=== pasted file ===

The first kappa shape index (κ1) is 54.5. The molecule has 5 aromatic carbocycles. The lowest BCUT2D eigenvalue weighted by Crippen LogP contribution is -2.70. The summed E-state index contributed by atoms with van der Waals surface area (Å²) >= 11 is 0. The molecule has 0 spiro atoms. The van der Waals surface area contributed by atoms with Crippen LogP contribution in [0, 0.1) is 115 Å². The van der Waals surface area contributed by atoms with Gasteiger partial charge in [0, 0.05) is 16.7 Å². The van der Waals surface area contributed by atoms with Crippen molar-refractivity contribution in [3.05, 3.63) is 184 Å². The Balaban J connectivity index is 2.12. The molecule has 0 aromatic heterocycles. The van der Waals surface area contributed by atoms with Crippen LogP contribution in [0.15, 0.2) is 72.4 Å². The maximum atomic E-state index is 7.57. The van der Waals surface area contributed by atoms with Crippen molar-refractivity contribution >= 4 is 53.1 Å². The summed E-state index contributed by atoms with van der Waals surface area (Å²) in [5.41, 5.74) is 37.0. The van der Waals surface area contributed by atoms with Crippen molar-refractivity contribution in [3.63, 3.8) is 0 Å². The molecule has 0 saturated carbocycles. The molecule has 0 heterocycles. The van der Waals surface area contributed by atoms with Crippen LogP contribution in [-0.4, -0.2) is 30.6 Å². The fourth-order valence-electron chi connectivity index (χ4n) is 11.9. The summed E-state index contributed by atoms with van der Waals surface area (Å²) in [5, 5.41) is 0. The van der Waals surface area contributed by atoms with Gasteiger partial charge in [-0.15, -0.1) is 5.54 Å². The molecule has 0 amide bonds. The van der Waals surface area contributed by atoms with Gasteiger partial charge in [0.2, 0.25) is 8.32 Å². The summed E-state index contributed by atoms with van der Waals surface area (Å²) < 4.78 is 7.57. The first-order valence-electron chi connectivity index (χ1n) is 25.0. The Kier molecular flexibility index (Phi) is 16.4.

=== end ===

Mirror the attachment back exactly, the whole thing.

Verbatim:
The first kappa shape index (κ1) is 54.5. The molecule has 5 aromatic carbocycles. The lowest BCUT2D eigenvalue weighted by Crippen LogP contribution is -2.70. The summed E-state index contributed by atoms with van der Waals surface area (Å²) >= 11 is 0. The molecule has 0 spiro atoms. The van der Waals surface area contributed by atoms with Crippen LogP contribution in [0, 0.1) is 115 Å². The van der Waals surface area contributed by atoms with Gasteiger partial charge in [0, 0.05) is 16.7 Å². The van der Waals surface area contributed by atoms with Crippen molar-refractivity contribution in [3.05, 3.63) is 184 Å². The Balaban J connectivity index is 2.12. The molecule has 0 aromatic heterocycles. The van der Waals surface area contributed by atoms with Crippen LogP contribution in [0.15, 0.2) is 72.4 Å². The maximum atomic E-state index is 7.57. The van der Waals surface area contributed by atoms with Crippen molar-refractivity contribution >= 4 is 53.1 Å². The summed E-state index contributed by atoms with van der Waals surface area (Å²) in [5.41, 5.74) is 37.0. The van der Waals surface area contributed by atoms with Crippen molar-refractivity contribution in [3.63, 3.8) is 0 Å². The molecule has 0 saturated carbocycles. The molecule has 0 heterocycles. The van der Waals surface area contributed by atoms with Crippen LogP contribution in [-0.4, -0.2) is 30.6 Å². The fourth-order valence-electron chi connectivity index (χ4n) is 11.9. The summed E-state index contributed by atoms with van der Waals surface area (Å²) in [5, 5.41) is 0. The van der Waals surface area contributed by atoms with Gasteiger partial charge in [-0.15, -0.1) is 5.54 Å². The molecule has 0 amide bonds. The van der Waals surface area contributed by atoms with Gasteiger partial charge in [0.2, 0.25) is 8.32 Å². The summed E-state index contributed by atoms with van der Waals surface area (Å²) < 4.78 is 7.57. The first-order valence-electron chi connectivity index (χ1n) is 25.0. The Kier molecular flexibility index (Phi) is 16.4.